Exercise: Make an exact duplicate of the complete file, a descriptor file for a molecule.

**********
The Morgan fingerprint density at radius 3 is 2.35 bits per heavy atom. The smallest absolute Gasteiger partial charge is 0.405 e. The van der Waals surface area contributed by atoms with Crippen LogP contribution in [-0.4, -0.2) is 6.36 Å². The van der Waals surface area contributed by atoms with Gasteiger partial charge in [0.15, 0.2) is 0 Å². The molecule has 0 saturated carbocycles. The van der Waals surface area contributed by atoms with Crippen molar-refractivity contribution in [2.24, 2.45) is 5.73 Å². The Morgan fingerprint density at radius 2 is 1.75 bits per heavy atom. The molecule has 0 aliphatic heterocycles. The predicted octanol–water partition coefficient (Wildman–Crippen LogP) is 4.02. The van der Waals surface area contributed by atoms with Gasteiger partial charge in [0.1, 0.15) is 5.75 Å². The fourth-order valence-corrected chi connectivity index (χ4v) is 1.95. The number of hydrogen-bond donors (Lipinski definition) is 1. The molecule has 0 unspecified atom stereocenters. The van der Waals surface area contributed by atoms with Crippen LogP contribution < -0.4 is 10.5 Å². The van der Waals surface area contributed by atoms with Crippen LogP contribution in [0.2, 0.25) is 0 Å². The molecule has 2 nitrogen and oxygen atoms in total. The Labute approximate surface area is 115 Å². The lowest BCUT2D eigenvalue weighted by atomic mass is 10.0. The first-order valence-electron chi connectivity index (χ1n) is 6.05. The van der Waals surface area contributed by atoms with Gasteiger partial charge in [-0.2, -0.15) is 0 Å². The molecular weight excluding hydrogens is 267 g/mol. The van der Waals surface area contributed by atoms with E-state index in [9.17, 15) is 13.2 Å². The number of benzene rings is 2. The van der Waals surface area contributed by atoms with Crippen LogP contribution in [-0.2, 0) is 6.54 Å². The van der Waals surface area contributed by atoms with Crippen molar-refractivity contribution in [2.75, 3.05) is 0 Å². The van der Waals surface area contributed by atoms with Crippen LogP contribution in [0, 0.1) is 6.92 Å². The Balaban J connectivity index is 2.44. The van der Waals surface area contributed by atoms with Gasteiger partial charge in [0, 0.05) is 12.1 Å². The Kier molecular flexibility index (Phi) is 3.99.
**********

The Morgan fingerprint density at radius 3 is 2.35 bits per heavy atom. The smallest absolute Gasteiger partial charge is 0.405 e. The van der Waals surface area contributed by atoms with Crippen LogP contribution in [-0.4, -0.2) is 6.36 Å². The van der Waals surface area contributed by atoms with Gasteiger partial charge in [0.15, 0.2) is 0 Å². The molecule has 0 saturated carbocycles. The van der Waals surface area contributed by atoms with Crippen molar-refractivity contribution in [2.24, 2.45) is 5.73 Å². The Morgan fingerprint density at radius 2 is 1.75 bits per heavy atom. The molecule has 0 aliphatic heterocycles. The predicted octanol–water partition coefficient (Wildman–Crippen LogP) is 4.02. The van der Waals surface area contributed by atoms with Gasteiger partial charge in [0.1, 0.15) is 5.75 Å². The fourth-order valence-corrected chi connectivity index (χ4v) is 1.95. The number of hydrogen-bond donors (Lipinski definition) is 1. The molecule has 0 unspecified atom stereocenters. The van der Waals surface area contributed by atoms with Crippen LogP contribution < -0.4 is 10.5 Å². The van der Waals surface area contributed by atoms with Crippen LogP contribution in [0.2, 0.25) is 0 Å². The molecule has 2 nitrogen and oxygen atoms in total. The Labute approximate surface area is 115 Å². The lowest BCUT2D eigenvalue weighted by atomic mass is 10.0. The first-order valence-electron chi connectivity index (χ1n) is 6.05. The van der Waals surface area contributed by atoms with Gasteiger partial charge in [-0.2, -0.15) is 0 Å². The molecular weight excluding hydrogens is 267 g/mol. The van der Waals surface area contributed by atoms with E-state index in [9.17, 15) is 13.2 Å². The number of benzene rings is 2. The van der Waals surface area contributed by atoms with Crippen LogP contribution in [-0.2, 0) is 6.54 Å². The van der Waals surface area contributed by atoms with Crippen molar-refractivity contribution in [2.75, 3.05) is 0 Å². The van der Waals surface area contributed by atoms with Crippen LogP contribution in [0, 0.1) is 6.92 Å². The Balaban J connectivity index is 2.44. The van der Waals surface area contributed by atoms with Gasteiger partial charge in [0, 0.05) is 12.1 Å². The Kier molecular flexibility index (Phi) is 3.99.